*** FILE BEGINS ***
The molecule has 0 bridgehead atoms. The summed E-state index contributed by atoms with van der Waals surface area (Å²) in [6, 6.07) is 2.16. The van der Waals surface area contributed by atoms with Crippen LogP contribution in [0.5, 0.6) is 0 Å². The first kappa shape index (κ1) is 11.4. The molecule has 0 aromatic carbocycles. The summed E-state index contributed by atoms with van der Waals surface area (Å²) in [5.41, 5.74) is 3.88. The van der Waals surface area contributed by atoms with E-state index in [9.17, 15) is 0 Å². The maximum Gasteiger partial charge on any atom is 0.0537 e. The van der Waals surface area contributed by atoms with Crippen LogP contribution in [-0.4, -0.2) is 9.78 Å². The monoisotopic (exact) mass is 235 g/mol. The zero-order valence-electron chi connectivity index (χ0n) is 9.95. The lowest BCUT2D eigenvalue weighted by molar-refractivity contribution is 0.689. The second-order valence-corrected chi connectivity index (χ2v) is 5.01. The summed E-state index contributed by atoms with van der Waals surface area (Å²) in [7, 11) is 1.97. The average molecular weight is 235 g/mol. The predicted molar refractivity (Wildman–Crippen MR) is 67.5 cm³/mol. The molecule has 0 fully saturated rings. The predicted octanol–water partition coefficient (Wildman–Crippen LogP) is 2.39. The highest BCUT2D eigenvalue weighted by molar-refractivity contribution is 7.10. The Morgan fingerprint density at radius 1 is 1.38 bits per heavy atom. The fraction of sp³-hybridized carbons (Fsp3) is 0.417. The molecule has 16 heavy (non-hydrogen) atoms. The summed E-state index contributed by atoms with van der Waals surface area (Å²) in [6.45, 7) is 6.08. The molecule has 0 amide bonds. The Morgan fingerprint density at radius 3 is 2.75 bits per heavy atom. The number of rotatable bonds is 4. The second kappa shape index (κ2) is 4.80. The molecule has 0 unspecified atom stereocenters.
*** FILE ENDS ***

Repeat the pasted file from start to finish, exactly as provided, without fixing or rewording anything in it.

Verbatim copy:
The molecule has 0 bridgehead atoms. The summed E-state index contributed by atoms with van der Waals surface area (Å²) in [6, 6.07) is 2.16. The van der Waals surface area contributed by atoms with Crippen LogP contribution in [0.5, 0.6) is 0 Å². The first kappa shape index (κ1) is 11.4. The molecule has 0 aromatic carbocycles. The summed E-state index contributed by atoms with van der Waals surface area (Å²) in [5.41, 5.74) is 3.88. The van der Waals surface area contributed by atoms with E-state index in [9.17, 15) is 0 Å². The maximum Gasteiger partial charge on any atom is 0.0537 e. The van der Waals surface area contributed by atoms with Crippen LogP contribution in [-0.4, -0.2) is 9.78 Å². The monoisotopic (exact) mass is 235 g/mol. The zero-order valence-electron chi connectivity index (χ0n) is 9.95. The lowest BCUT2D eigenvalue weighted by molar-refractivity contribution is 0.689. The second-order valence-corrected chi connectivity index (χ2v) is 5.01. The summed E-state index contributed by atoms with van der Waals surface area (Å²) in [7, 11) is 1.97. The average molecular weight is 235 g/mol. The predicted molar refractivity (Wildman–Crippen MR) is 67.5 cm³/mol. The molecule has 0 fully saturated rings. The predicted octanol–water partition coefficient (Wildman–Crippen LogP) is 2.39. The highest BCUT2D eigenvalue weighted by molar-refractivity contribution is 7.10. The Morgan fingerprint density at radius 1 is 1.38 bits per heavy atom. The fraction of sp³-hybridized carbons (Fsp3) is 0.417. The molecule has 16 heavy (non-hydrogen) atoms. The summed E-state index contributed by atoms with van der Waals surface area (Å²) in [6.45, 7) is 6.08. The molecule has 0 amide bonds. The Morgan fingerprint density at radius 3 is 2.75 bits per heavy atom. The number of rotatable bonds is 4. The second kappa shape index (κ2) is 4.80. The molecule has 0 unspecified atom stereocenters.